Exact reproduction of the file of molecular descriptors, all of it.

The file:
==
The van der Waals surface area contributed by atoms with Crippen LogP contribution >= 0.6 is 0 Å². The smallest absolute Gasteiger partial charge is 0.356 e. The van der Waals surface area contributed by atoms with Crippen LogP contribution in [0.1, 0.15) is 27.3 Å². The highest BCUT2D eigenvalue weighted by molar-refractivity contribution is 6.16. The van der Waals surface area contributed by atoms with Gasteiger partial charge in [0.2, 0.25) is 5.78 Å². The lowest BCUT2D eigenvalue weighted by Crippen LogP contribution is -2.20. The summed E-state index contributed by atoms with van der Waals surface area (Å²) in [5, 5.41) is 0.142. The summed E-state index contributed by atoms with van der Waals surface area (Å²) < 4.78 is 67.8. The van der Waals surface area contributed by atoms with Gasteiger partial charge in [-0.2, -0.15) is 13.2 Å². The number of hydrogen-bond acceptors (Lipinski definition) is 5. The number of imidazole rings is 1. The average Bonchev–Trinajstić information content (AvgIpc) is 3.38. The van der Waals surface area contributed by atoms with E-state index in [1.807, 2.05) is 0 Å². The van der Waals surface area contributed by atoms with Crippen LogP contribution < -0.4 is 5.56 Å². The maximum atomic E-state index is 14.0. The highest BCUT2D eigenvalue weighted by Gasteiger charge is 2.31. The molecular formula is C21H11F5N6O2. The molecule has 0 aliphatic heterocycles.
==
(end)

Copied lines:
The van der Waals surface area contributed by atoms with Crippen LogP contribution >= 0.6 is 0 Å². The smallest absolute Gasteiger partial charge is 0.356 e. The van der Waals surface area contributed by atoms with Crippen LogP contribution in [0.1, 0.15) is 27.3 Å². The highest BCUT2D eigenvalue weighted by molar-refractivity contribution is 6.16. The van der Waals surface area contributed by atoms with Gasteiger partial charge in [0.2, 0.25) is 5.78 Å². The lowest BCUT2D eigenvalue weighted by Crippen LogP contribution is -2.20. The summed E-state index contributed by atoms with van der Waals surface area (Å²) in [5, 5.41) is 0.142. The summed E-state index contributed by atoms with van der Waals surface area (Å²) < 4.78 is 67.8. The van der Waals surface area contributed by atoms with Gasteiger partial charge in [-0.2, -0.15) is 13.2 Å². The number of hydrogen-bond acceptors (Lipinski definition) is 5. The number of imidazole rings is 1. The average Bonchev–Trinajstić information content (AvgIpc) is 3.38. The van der Waals surface area contributed by atoms with E-state index in [1.807, 2.05) is 0 Å². The van der Waals surface area contributed by atoms with Crippen LogP contribution < -0.4 is 5.56 Å². The maximum atomic E-state index is 14.0. The highest BCUT2D eigenvalue weighted by Gasteiger charge is 2.31. The molecular formula is C21H11F5N6O2. The molecule has 0 aliphatic heterocycles.